Lori Lightfoot

Chicago Police Board to Choose Nominees for Superintendent Position

The position has been held on an interim basis by Charlie Beck since the ouster of Eddie Johnson in Dec. 2019

The Chicago Police Board will take its next step forward in the search for a new police superintendent Wednesday, as the board will hold a public meeting to nominate three candidates for the vacant position.

The position, held on an interim basis by former Los Angeles Police Superintendent Charlie Beck since former Superintendent Eddie Johnson was relieved of his duties in Dec. 2019, could soon be filled as the board prepares to narrow down its search to three nominees.

The meeting, which will be held Wednesday at 4 p.m., is open to the public and will be conducted via audio conference as a result of the “stay-at-home” order issued by Illinois Governor J.B. Pritzker in response to the ongoing coronavirus pandemic.

Chicago Mayor Lori Lightfoot abruptly fired the city’s top cop Monday, terminating Supt. Eddie Johnson over allegations he “intentionally misled” both her and the public. NBC 5’s Carol Marin has an analysis of the situation.

The public is invited to listen to the call, and those interested in participating in the public forum portion of the meeting can sign up by calling 312-742-4194 or by emailing Carisa.Boatman@cityofchicago.org up to 15 minutes prior to the start of the meeting.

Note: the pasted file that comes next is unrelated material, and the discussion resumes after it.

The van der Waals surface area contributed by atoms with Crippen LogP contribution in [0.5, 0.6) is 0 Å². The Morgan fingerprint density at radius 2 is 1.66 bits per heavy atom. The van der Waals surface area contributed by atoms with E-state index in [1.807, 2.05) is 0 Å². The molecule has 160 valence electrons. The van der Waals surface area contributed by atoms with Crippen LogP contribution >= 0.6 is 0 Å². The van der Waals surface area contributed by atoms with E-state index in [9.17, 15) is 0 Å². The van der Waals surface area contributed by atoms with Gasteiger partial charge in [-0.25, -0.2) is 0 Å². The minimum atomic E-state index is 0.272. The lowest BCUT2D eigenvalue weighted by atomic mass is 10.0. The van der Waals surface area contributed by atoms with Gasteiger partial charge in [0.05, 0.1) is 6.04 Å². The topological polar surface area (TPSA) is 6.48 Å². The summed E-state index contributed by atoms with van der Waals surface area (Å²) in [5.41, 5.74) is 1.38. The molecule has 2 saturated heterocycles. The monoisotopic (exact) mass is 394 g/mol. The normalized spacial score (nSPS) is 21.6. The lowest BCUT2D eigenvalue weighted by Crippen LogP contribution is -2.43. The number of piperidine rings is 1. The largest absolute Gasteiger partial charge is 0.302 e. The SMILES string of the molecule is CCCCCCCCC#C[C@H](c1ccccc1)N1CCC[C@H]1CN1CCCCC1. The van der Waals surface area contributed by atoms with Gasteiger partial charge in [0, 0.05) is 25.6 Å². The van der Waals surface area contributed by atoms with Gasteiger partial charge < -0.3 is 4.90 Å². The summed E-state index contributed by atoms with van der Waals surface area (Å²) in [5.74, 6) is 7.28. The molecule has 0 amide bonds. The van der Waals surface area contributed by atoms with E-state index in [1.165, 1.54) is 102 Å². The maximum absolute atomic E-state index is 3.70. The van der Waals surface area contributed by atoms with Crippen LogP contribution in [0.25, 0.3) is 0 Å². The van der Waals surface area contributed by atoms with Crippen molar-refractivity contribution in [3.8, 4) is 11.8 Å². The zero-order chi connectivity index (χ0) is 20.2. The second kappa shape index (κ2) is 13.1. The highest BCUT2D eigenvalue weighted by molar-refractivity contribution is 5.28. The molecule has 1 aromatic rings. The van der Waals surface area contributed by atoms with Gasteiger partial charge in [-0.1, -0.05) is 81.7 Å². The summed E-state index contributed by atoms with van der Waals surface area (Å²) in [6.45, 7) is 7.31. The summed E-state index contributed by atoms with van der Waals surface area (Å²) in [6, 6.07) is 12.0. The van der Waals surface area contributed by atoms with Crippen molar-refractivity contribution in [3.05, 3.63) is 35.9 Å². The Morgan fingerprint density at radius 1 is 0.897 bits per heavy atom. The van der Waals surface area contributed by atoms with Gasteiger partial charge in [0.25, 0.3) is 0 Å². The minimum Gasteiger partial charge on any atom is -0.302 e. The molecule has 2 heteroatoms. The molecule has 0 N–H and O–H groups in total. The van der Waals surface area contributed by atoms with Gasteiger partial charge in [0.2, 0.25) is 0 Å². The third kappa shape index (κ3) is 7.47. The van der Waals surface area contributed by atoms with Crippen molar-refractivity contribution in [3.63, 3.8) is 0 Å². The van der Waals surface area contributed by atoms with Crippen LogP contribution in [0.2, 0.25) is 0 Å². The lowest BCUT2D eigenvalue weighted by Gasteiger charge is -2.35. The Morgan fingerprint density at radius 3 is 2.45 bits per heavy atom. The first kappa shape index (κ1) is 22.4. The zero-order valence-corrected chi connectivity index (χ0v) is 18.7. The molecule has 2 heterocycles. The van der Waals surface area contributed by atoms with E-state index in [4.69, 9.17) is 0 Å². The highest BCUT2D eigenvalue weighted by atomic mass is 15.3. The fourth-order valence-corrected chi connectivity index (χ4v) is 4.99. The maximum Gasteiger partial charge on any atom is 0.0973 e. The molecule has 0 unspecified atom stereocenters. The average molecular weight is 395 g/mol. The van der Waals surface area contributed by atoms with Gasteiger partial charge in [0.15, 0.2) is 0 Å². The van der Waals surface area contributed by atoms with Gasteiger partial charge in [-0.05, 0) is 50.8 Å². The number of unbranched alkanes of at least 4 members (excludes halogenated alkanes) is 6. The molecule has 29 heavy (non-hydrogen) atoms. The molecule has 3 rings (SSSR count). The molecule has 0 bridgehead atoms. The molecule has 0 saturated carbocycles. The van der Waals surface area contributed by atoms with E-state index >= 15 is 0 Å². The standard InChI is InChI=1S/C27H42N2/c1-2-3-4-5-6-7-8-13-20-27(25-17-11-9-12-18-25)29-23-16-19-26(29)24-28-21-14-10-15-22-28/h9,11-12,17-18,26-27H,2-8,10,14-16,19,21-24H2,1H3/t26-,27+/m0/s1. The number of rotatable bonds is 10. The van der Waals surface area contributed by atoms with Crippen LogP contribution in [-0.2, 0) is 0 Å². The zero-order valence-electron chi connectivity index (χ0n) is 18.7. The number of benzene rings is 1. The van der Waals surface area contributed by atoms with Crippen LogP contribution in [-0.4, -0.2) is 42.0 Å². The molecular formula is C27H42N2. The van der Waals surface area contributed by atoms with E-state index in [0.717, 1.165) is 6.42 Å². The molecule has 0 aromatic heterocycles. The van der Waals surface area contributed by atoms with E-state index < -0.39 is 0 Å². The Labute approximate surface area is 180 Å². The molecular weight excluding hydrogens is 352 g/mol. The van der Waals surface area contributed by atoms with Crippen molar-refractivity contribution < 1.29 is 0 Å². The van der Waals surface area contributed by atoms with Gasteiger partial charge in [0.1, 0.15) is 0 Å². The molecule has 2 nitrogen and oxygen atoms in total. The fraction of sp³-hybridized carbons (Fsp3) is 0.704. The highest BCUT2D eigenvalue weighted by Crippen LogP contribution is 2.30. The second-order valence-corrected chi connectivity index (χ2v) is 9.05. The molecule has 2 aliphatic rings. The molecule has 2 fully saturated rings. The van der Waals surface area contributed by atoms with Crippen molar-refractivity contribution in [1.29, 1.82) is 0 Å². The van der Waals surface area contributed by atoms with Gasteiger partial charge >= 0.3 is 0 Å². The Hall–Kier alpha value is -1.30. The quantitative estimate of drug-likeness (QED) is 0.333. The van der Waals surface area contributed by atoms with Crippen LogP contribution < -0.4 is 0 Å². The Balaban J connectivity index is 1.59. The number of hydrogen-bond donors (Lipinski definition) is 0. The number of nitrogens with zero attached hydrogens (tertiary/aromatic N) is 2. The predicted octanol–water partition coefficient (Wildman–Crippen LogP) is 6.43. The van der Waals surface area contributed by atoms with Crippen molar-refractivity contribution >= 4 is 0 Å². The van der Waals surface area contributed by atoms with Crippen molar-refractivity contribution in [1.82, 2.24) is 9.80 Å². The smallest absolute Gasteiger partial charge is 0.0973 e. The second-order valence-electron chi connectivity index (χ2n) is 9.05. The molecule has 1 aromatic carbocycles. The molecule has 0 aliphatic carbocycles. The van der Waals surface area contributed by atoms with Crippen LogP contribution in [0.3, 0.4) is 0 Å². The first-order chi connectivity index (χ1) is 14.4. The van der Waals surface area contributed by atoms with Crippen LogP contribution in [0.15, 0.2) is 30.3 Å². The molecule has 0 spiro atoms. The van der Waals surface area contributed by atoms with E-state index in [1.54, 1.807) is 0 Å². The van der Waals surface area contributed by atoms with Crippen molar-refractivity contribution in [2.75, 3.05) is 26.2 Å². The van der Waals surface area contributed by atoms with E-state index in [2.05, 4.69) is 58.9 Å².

The police board accepted applications until Jan. 13 for the position. The board has been interviewing candidates since that date, and will submit three finalists to Mayor Lori Lightfoot’s office and to the Chicago City Council. Lightfoot will ultimately pick her preferred candidate for the position, and the City Council will vote on approval at that time.

Former Chicago Mayor Rahm Emanuel did not pick one of the police board’s three candidates when he selected Johnson for the role in 2016.

Johnson was removed from office in early December after what Lightfoot called a “series of ethical lapses.” Johnson was found asleep behind the wheel of his car in Oct. 2019, and according to Lightfoot Johnson “intentionally lied to” her on several occasions after the incident.

After initially blaming the incident on a change in blood pressure medication, Johnson later admitted to Lightfoot that he had been drinking on the night of the incident. Johnson opened an investigation into the incident, which remains ongoing.

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